It’s all well and good to wake up some morning and say, “I’d like to be a freelance writer.” It is a path I took… kind of. I started my working life right out of high school as an office manager for a government agency. I worked with ladies who were in their 60s, and as an 18-year-old, it made for long days and was not a great experience. I left there to work at a local drug store and worked my way up to a store manager and a regional manager. Then along came my children, and I realized I didn’t want to be working long hours on all of the holidays.
I held a series of uninteresting jobs–ones that paid the bills–but I wanted to finally pursue my dream job of working at a newspaper. At that time, in the mid 1980s, there was a local paper called The Journal-Register. I read it daily. I visited the editor almost weekly asking, “Do you have any articles I can write?” He’d laugh and say no. Undeterred, I kept that up for a few months then I decided to up the ante to obnoxious. I took every one of the papers I read and circled all of the mistakes. There were a lot. I also added a document with what the correct spelling or phrase or punctuation should be. Oh yeah, he loved seeing me coming in every Friday afternoon with a stack of edited newspapers.
One day, I think just to get rid of me, he said I could take over the obituary desk. My first week on the job there was not a single mistake nor did the funeral homes request that we re-run any of the obits. The editor took note. After a month of part time doing obits, I was given the police beat. Again, no mistakes and no recanting of the blotter items because of an error. My break came when I was the only one available to cover a big village board meeting because the other reporters couldn’t make it in because of a snow storm. The pressure was on.
I attended the meeting. I wrote three articles. All of them received editorial approval. They ran and not a single village board politician called and yelled about an error. I had arrived. I was offered the coveted village board beat in addition to police and obituaries and the opportunity to write a feature a week. I had truly arrived!
This may not be the path you want to take or have taken to become a freelance writer or blogger, but it is my path. From the reporter beat I eventually moved up to the editor of the paper, then took on the role of magazine editor with a business publication, started my own writer’s magazine, and acted as the editor and publisher then moved into blogging. I honed my skills through hard work, perseverance and a damn good grasp of the language. Whew! How can you become a freelance writer? There are many ways to achieve that dream and they don’t have to involve obnoxiously editing the work of others to show how much you know — although it did work for me!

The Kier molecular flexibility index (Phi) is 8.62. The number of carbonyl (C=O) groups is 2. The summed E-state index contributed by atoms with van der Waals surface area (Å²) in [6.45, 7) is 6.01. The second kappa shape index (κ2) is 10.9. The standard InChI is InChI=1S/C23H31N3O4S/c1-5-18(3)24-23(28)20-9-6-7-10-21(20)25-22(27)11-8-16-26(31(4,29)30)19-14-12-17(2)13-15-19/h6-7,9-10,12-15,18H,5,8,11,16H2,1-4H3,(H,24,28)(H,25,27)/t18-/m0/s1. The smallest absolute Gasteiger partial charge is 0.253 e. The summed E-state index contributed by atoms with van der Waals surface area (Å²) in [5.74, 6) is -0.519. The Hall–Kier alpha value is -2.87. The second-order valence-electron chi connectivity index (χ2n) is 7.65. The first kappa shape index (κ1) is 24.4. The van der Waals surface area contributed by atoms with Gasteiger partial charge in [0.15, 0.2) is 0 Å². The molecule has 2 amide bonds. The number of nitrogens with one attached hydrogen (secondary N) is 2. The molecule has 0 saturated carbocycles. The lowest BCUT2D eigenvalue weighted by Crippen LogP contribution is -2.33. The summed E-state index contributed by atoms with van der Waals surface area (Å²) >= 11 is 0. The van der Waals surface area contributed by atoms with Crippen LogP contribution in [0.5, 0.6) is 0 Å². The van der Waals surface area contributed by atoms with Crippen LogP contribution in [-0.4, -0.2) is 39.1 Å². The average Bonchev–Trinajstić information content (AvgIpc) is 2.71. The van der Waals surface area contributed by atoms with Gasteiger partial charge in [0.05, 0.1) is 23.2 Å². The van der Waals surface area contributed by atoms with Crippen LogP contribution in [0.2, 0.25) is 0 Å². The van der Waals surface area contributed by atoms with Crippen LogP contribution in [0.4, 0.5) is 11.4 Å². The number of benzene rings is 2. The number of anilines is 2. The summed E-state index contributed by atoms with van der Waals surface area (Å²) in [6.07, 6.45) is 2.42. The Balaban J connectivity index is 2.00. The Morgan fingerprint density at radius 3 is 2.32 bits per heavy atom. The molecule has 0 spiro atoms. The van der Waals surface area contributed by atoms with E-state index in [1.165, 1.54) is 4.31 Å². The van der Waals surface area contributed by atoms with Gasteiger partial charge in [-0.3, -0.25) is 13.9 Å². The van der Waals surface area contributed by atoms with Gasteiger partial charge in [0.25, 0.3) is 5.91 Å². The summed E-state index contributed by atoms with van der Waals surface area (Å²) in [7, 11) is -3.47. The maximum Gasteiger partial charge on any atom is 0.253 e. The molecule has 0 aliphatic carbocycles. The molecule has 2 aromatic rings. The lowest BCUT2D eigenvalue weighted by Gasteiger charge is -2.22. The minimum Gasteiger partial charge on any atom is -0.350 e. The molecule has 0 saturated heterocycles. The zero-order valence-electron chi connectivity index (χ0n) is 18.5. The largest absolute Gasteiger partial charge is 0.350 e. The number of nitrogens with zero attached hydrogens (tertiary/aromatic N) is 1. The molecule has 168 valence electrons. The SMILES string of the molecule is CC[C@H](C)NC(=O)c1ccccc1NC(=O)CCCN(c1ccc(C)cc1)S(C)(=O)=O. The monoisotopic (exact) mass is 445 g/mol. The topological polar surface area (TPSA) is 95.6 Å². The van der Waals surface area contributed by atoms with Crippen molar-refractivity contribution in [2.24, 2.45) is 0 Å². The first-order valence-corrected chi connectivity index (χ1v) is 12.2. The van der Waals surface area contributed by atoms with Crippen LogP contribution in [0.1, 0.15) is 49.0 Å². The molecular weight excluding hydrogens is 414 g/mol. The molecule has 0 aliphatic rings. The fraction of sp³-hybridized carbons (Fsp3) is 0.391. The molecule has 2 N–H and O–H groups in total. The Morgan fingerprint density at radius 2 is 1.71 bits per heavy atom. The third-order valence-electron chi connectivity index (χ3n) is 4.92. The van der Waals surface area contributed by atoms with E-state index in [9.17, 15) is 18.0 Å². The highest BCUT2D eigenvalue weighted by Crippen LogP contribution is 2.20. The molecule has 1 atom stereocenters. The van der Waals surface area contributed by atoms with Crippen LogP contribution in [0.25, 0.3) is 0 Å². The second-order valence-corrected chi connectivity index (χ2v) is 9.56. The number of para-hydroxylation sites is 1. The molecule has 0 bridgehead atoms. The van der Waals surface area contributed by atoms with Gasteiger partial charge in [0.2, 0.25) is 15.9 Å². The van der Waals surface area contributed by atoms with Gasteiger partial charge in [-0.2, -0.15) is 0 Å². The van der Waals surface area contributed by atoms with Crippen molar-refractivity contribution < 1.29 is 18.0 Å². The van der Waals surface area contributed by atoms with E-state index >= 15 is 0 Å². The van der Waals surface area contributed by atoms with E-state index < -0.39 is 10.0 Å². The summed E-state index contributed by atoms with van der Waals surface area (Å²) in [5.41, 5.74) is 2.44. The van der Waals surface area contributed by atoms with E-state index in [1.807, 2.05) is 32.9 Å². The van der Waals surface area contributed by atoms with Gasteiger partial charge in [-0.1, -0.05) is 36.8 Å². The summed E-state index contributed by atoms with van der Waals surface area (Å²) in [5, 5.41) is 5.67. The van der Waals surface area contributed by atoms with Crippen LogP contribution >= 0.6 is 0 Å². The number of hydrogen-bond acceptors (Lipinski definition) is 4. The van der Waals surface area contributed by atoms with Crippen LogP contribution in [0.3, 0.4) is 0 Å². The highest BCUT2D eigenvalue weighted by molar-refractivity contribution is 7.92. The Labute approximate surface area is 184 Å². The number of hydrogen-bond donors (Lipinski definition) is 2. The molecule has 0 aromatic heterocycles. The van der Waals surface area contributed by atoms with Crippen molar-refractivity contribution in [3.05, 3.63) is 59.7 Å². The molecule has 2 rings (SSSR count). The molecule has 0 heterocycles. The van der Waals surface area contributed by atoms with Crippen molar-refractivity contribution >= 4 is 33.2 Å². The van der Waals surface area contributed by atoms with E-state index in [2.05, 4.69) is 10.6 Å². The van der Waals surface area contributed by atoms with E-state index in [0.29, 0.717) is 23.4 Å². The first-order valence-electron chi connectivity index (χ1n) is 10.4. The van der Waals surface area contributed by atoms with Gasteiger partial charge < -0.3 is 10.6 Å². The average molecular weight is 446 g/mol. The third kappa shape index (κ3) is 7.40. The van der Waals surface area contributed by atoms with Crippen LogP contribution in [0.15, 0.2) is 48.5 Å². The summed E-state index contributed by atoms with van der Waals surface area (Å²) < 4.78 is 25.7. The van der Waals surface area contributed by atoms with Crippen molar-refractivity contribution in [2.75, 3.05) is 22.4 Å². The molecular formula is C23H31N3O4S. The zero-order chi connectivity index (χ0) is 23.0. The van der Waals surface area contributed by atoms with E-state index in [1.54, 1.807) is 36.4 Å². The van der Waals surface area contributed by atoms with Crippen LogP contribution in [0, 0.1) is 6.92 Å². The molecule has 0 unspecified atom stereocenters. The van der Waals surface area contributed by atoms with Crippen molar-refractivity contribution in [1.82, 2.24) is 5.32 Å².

The Internet has opened up more possibilities for a freelance writer to begin a career; you just need to know how to get there.
Be a great writer.
Gone are the days when people say, “Oh, it’s on the Internet, it doesn’t really have to be written well.” I am not certain who started that myth but myth it was. If you’re writing, I urge you to write well. Why wouldn’t you put your best foot (aka words) forward when they are in the Internet for the entire world to see? Sure, there will be times when you make your post go live and someone drops you a message letting you know they found a typo. To that I say, “Thank you!” I write and edit my own work, and even though I read my posts several times in several different mediums (ask me if you want to know more), an error can still slip through. I am human, after all.
If you don’t know how to spell a word, look it up. If you aren’t certain of a fact, Google it.
To make it as a freelancer, you will either need to:
- Find clients who will hire you to write and who will pay you, or
- You will query editors of publications you enjoy and perhaps they will pay you. Writing for magazines is no longer as lucrative as it once was and you may not bring in a steady stream of income unless you can assure you’re putting out articles and getting them accepted regularly.
- Participate in blogger campaigns and earn money from sponsored posts.
There are other ways to make money writing, but for the sake of argument let’s stick with these three for now.
Regardless of where you seek freelance writing opportunities, you need to write well. You don’t need a PhD, but you need to have a grasp of the language, a love of the language and a mastery of grammar. I’ve heard it attributed to fantasy author David Eddings that you need to have written one million words to have achieved mastery. I don’t know if that’s true, but I know the more I write, the better I get.
Why do you want to be a freelancer?
Decide whether you want to write fiction or nonfiction or both. Nonfiction is typically easier to sell, more lucrative and, in many cases, will take you a shorter time to write than will, say, a novel.
Do you want to write for a living or for a bit of spending cash or for fun? Decide why you want to be a freelancer as that will help you put together a business plan to meet that particular goal.
Make note of your qualifications. Again, you don’t have to have a PhD, but you should have an expertise in a particular area. When I used to teach fiction, the mantra from the “writing greats” was to “write what you know.” Well, I write paranormal, historical romance… um, how would I “know” that? My mantra was “research what you don’t know.” There you have it! If you don’t know about a particular topic you need to become a researching and interviewing guru and connect with people who do know what you don’t know.